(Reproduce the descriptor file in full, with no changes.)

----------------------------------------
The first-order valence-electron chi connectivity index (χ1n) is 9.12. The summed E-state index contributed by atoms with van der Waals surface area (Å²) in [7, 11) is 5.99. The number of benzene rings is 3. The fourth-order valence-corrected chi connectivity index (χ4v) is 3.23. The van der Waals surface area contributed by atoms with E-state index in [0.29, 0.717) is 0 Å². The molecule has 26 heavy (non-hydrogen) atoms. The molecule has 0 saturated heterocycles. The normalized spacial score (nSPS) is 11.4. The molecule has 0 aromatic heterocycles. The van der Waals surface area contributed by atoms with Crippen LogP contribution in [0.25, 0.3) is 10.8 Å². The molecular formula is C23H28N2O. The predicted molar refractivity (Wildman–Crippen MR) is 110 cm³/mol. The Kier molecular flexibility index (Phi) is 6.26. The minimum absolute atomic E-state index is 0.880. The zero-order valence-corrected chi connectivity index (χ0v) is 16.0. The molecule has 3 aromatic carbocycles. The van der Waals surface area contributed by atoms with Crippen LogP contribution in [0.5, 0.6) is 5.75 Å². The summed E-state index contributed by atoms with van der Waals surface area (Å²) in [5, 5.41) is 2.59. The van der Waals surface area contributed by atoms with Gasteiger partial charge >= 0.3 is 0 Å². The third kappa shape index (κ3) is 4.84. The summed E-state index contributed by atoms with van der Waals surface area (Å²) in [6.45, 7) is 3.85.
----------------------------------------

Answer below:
The first-order valence-electron chi connectivity index (χ1n) is 9.12. The summed E-state index contributed by atoms with van der Waals surface area (Å²) in [7, 11) is 5.99. The number of benzene rings is 3. The fourth-order valence-corrected chi connectivity index (χ4v) is 3.23. The van der Waals surface area contributed by atoms with E-state index in [0.29, 0.717) is 0 Å². The molecule has 26 heavy (non-hydrogen) atoms. The molecule has 0 saturated heterocycles. The normalized spacial score (nSPS) is 11.4. The molecule has 0 aromatic heterocycles. The van der Waals surface area contributed by atoms with Crippen LogP contribution in [0.25, 0.3) is 10.8 Å². The molecular formula is C23H28N2O. The predicted molar refractivity (Wildman–Crippen MR) is 110 cm³/mol. The Kier molecular flexibility index (Phi) is 6.26. The minimum absolute atomic E-state index is 0.880. The zero-order valence-corrected chi connectivity index (χ0v) is 16.0. The molecule has 3 aromatic carbocycles. The van der Waals surface area contributed by atoms with Crippen LogP contribution in [0.5, 0.6) is 5.75 Å². The summed E-state index contributed by atoms with van der Waals surface area (Å²) in [5, 5.41) is 2.59. The van der Waals surface area contributed by atoms with Gasteiger partial charge >= 0.3 is 0 Å². The third kappa shape index (κ3) is 4.84. The summed E-state index contributed by atoms with van der Waals surface area (Å²) in [6.45, 7) is 3.85.